Renowned artists rally together for Mind's first ever online art auction


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Posted on 20/06/2017

Martin Creed, Damian Hirst, Jake and Dinos Chapman, Molly Goddard, Ben Eine, Chris Ofili and Stuart Semple all have works in the auction


An array of Britain’s foremost contemporary artists have donated artwork to Mind’s first ever online art auction, which opens for bids today. Hosted on auction website, the auction will raise money for the charity’s Creative Therapies Fund, which enables local Minds to run arts related activities for people with mental health problems.

With key pieces from Mind ambassador Stuart Semple, Martin Creed, Jake & Dinos Chapman, Chris Ofili and Ben Eine, the auction is set to attract a high number of collectors to the site.

Turner Prize-winning artist Martin Creed has donated two hand painted limited edition unique vinyls to support the charity’s auction, featuring short, sharp, funny yet touching songs delivered by Creed and his band.

Mind has found that arts, such as creative writing, visual art, dance/movement therapy and film-making can serve as a valuable form of support and treatment for the one in four people who experience a mental health problem each year. Whilst talking about emotions can be extremely challenging, creative therapies can help people to examine their feelings and find an outlet for them, providing a powerful means of expression and a release from trauma.

The Creative Therapies Fund, set up by Mind with ambassador Stuart Semple in 2012, enables local Minds to run arts classes for people with mental health problems in a therapeutic environment, and has supported 1300 people through 28 projects across England and Wales since 2012. The projects enable people to express themselves, without having to use words, with a trained therapist. Engaging with the arts, whether that is painting, writing or singing, can help people to process feelings, build confidence and resilience, develop practical and social skills, and boost wellbeing.

Stuart Semple, contemporary artist and Mind ambassador, has an ongoing anxiety disorder himself, following a traumatic near death allergic reaction in his teens. Stuart was left with severe anxiety and an eating disorder, and consequently understands first-hand the transformative potential of the arts.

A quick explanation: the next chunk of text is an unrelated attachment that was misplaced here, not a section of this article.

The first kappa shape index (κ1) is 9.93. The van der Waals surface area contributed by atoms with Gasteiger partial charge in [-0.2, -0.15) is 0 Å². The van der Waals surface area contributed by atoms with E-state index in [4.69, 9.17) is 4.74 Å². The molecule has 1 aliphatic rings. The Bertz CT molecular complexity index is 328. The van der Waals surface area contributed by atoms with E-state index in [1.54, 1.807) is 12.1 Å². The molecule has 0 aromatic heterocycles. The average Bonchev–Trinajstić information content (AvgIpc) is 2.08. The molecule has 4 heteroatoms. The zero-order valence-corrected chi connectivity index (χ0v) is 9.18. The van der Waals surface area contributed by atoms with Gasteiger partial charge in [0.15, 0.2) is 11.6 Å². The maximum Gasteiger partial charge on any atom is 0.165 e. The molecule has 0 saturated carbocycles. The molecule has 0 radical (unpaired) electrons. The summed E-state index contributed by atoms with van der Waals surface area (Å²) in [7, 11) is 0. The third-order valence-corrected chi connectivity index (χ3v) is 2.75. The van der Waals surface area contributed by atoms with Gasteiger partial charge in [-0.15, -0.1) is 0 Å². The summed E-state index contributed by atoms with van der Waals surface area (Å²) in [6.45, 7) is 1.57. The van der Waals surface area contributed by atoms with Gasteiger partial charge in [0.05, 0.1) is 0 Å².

Mind ambassador Stuart Semple said:

“I know the power that creativity has in contributing to positive mental health. I honestly believe if I hadn't been able to express myself through painting I might not be here today.

Even now, when I'm going through a tough patch my art is there to help me through it

“Already the Creative Therapies Fund has helped thousands of people throughout England and Wales. At a time where the need for mental health services is at an all-time high, and resources sadly are limited, the fund is more important than ever.

“Sometimes people find it hard to express what they are going through by using words, so creative therapies make a lot of sense. To be able to provide creative outlets for those that desperately need them, with proper trained professionals in therapeutic environments is so important. Creativity is how we express ourselves and once people connect, or re-connect to that capacity, we see amazing change."

I know that this fund and the projects it supports has a massive potential to make a huge impact on so many lives

The Creative Therapies Fund has already changed many users’ lives for the better. When Karen* was diagnosed with depression, art provided her with a means to express her grief and isolation and she formed strong bonds with the other women in the group. Karen’s journey began at home, with individual counselling sessions, before she was able to travel to her local Mind for her counselling. When these ended, she felt able to participate in group art therapy. Eventually, through her classes, she gained the confidence to become the volunteer leader of the group.

Karen said:

“Art Therapy has been invaluable. It has helped me to learn that it’s good to socialise and meet new people after years of being isolated. With it being therapy based, it gave me time to explore some complex emotions that I had been unable to verbalise - to have this in a safe setting has changed my life for the better. I’ve also started to explore more art and painting at home.

It has given me the confidence to become a volunteer for Mind, which was totally unthinkable before art therapy

"It’s encouraged me to go out. Previously every day was hellish, but now Thursdays, when I have my sessions, are days I really look forward to.”

Mind’s auction to raise vital funds for the Creative Therapies Fund and help people like Karen goes live for bids from Thursday 15 June to Thursday 29 June 2017 at  

 *Karen is not her real name, name has been changed to protect anonymity. 


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